question of saving. It is like the situation in the housing field: The
way a substantial expansion in housing was developed, under Federal
housing, was when we completely changed the method of financing
housing from a 20- to a 25-year lending basis, when the monthly
cost, including the interest and the amortized payments, was no
more than rent. Only in that way did that stimulate private housing.
There is nothing new about it; foreign countries have been doing it
for a long while, but we had never done it.
Now, we developed a very large amount of private activity in the
housing field that could not and would not have developed without a
complete reformation of the mortgage market under that plan, and
without the insurance program that was set up.
The railroad field is similar, in a way. Without question, you
could go along with the present railroad equipment, and they could
repair it indefinitely, and possibly get along with the purchase of
practically no or very little new equipment, just as we could get
along with the present housing situation, and patch them up and go
along for an indefinite period. We could go along with the present
automobiles, and buy no new automobiles, and run the old ones for
an indefinite period. However, you have got idle money to a very
large extent. If some of that money can be siphoned into the construction of what later would be needed, by getting modernized
equipment, lighter equipment, more efficient equipment, by the
railroads' making monthly payments that would return to the F. R. C.
the full principal payment together with the interest which they have
to pay for money, then certainly that is a better type of expenditure
than some other types that we might make to give employment.
Senator T A F T . Are you familiar with the fact that even bankrupt
railroads today can borrow at a good deal less than 3 percent?
Mr. ECCLES. Yes, sir; but I am talking about a good deal less
than three.
Senator T A F T . But here is a case where people can get private
money at a very low rate of interest, and therefore it hardly seems to
be a good field for the Government to step into, and to give them even
a lower rate of interest.
Mr. ECCLES. It just depends on whether you want to get employment through the purchase of equipment.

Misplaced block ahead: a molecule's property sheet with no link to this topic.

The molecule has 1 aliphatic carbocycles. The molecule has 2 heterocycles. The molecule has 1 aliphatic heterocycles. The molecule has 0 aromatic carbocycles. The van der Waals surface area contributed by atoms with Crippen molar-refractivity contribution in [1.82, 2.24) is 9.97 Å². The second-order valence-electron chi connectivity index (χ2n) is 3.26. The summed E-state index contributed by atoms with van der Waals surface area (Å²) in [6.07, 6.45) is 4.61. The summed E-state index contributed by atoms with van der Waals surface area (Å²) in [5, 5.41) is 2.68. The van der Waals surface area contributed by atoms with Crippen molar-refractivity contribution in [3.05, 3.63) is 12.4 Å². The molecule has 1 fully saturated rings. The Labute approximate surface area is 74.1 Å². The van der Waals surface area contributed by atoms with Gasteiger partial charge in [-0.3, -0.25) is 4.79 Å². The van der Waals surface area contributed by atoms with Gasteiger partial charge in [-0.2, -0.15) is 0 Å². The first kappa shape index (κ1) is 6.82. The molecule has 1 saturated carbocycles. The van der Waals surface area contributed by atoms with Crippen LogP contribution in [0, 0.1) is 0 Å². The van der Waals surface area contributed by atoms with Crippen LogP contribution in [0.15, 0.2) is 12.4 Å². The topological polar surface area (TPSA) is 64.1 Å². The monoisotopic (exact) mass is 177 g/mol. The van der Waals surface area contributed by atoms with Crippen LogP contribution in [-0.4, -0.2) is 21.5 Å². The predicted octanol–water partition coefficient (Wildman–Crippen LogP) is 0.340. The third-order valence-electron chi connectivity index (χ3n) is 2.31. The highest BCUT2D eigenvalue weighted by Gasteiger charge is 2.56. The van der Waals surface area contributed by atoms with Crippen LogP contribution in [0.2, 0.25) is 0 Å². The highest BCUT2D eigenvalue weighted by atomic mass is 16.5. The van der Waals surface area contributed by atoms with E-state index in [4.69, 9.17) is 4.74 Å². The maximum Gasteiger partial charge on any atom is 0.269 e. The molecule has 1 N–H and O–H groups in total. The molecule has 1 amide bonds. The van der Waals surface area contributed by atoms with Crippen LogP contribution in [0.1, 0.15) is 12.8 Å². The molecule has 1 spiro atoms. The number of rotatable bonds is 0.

Senator T A F T . Of course if you gave them the money, you could
get even more employment.
Mr. ECCLES. That is correct, but there is no point in doing it.
We are talking, here, of getting the return of the principal together
with interest, and I shall give you some figures on that.
Senator M A L O N E Y . Before that, may I point out that yesterday
Mr. Pelley said that they had thousands of cars and engines in good
repair, in storage, that they could not use until they had an increase
of at least 25 percent in the railroad business; and that if there was
an increase of 40 percent, they still had a sufficient amount of idle
rolling stock, in good condition, which they could use.
Mr. ECCLES. Well, all I am basing it on is the age of the equipment
and the estimated cost of repairs of equipment. I recognize that
there would be no demand for a lot of new equipment if the roads
have got to pay some of the equity—that is, if they borrowed only 80
percent. Private financing is on the basis of an 80 percent loan, and
the railroads have to dig up 20 percent cash.



W O R K S FINANCING ACT OF 1939

J 79

Senator T A F T . The R. F. C. could loan them that 20 percent, and
they do that.
Mr. ECCLES. Yes; they can. I doubt if they have.
Senator T A F T . Yes; in effect they have; because with some of the
roads, part of the R. F. C. loan has made possible the purchase of
equipment.
Mr. ECCLES. That is right. They may have loaned it for other
purposes, and part of it has made the purchase possible.
Of course a 20 percent payment would require some cash and many
of the railroads have very little idle cash. Therefore it seems to me
to be important that the full amount of the loan be made.
The average term of equipment loans is for 15 years, whereas the
life of equipment is considerably longer than that. It would seem
perfectly safe to make the loan or the leasing arrangement for 20
years instead of 15 years. The rate of interest on a 15-year, 80 percent loan is from 2% to 3% percent, depending upon the credit of the
railroad. Those that can least afford to pay have the highest rate
to pay; those that can best afford to pay have the lowest rate. Of
course that is always true.
Now, here is a situation on a 100 percent loan for 15 years, with a
3 percent interest cost: The annual outlay would be approximately
$207, assuming a car that cost $2,500. If that loan were made for 20
years, you would reduce that cost; and loaned at 2 percent, which is
a quarter of 1 percent more than the average interest cost would be,
the cost there would be $151 a year. You have there a cost of less
than 50 cents per day per car. The interest item and the length of
time are the tilings that reduce the annual payment down to a point
where the payment would be less than the maintenance on older
equipment.
Senator M A L O N E Y . May I interrupt, Mr. Chairman?
T h e CHAIRMAN. Y e s .
Senator M A L O N E Y . I